Is Soda Consumption Impacting Women’s Bone Health?
We all know that drinking too much soda can impact our bodies negatively. But a new study explores the association of soft drink consumption with osteoporosis among post menopausal women. Here’s what researchers have found.
What is Osteoporosis?
Osteoporosis is a condition where your bones progressively become weak and brittle. It predominately affects older adults and increases the risk of fractures as the individuals bone mineral density becomes reduced. There are numerous risk factors including age, sex and lifestyle habits like alcohol consumption and tobacco use.
The Study on Soda and Bone Health
Published in the journal Menopause, researchers focused on the impact of soft drink consumption on bone health in women, specifically in the bone density of the spine and hip. The also studied the relationship between soda intake and the risk of hip fracture over a 16 year follow up period.
Using data from the Women’s Health Initiative, an ongoing national study that involved 161,808 postmenopausal women ( using data from 72,342 for this study), participants provided detailed health information and questionnaire data outlining lifestyle factors, including diet. The questionnaire including specific questions regarding the intake of caffeinated and caffeine-free soft drinks.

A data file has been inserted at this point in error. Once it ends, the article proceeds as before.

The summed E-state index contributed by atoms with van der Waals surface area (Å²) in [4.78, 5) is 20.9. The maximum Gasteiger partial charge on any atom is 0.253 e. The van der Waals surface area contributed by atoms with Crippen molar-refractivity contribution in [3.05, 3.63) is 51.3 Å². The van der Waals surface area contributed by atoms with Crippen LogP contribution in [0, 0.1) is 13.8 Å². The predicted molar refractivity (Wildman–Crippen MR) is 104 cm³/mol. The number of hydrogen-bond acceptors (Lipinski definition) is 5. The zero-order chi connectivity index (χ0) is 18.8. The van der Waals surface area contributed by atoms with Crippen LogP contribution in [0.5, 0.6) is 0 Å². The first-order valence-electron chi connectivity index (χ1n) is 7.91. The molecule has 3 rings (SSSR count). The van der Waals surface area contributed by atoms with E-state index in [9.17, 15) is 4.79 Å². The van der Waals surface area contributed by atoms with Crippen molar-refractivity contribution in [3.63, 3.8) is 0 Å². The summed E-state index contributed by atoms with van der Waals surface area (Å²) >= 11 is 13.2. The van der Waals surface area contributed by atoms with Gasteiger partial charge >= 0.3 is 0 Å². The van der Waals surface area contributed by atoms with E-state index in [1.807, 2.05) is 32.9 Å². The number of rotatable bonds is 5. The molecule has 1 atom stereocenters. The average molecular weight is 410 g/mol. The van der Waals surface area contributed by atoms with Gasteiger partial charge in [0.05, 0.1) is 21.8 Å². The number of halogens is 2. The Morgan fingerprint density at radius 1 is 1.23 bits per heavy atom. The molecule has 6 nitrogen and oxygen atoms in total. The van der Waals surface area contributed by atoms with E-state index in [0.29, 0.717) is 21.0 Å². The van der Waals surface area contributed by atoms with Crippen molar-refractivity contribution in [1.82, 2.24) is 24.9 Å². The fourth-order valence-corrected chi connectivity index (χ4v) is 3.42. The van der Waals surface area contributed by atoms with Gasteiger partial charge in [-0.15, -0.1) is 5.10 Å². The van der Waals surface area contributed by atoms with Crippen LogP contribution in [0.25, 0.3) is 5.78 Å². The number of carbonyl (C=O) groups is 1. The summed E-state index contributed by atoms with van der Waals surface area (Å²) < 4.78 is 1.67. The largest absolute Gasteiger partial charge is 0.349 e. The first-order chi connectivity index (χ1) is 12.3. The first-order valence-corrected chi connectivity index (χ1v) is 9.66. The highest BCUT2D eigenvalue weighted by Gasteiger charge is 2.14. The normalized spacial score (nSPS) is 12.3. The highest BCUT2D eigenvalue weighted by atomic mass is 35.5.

The authors write, “For total soda consumption, both minimally and fully adjusted survival models showed a 26% increased risk of hip fracture among women who drank on average 14 servings per week or more compared with no servings.” This was only statistically significant for caffeine-free sodas, which produced a 32% increase in risk. Although the pattern was similar for caffeinated sodas, it did not reach a statistical significance.
This significant link was only present when comparing the women who drank the most soda – at least two drinks per day – with those who drank none. The scientists found no links between soda consumption and bone mineral density.
The study authors believe that this might be because added sugars have a “negative impact on mineral homeostasis and calcium balance.” Another theory the authors outline concerns carbonation, which is the process of dissolving carbon dioxide in water. “It results in the formation of carbonic acid that might alter gastric acidity and, consequently, nutrient absorption.” However, they are quick to explain that “whether this factor plays a role in these findings is yet to be explored.”
More research is needed, as researchers note that the study results are not definitive and the study had limitations.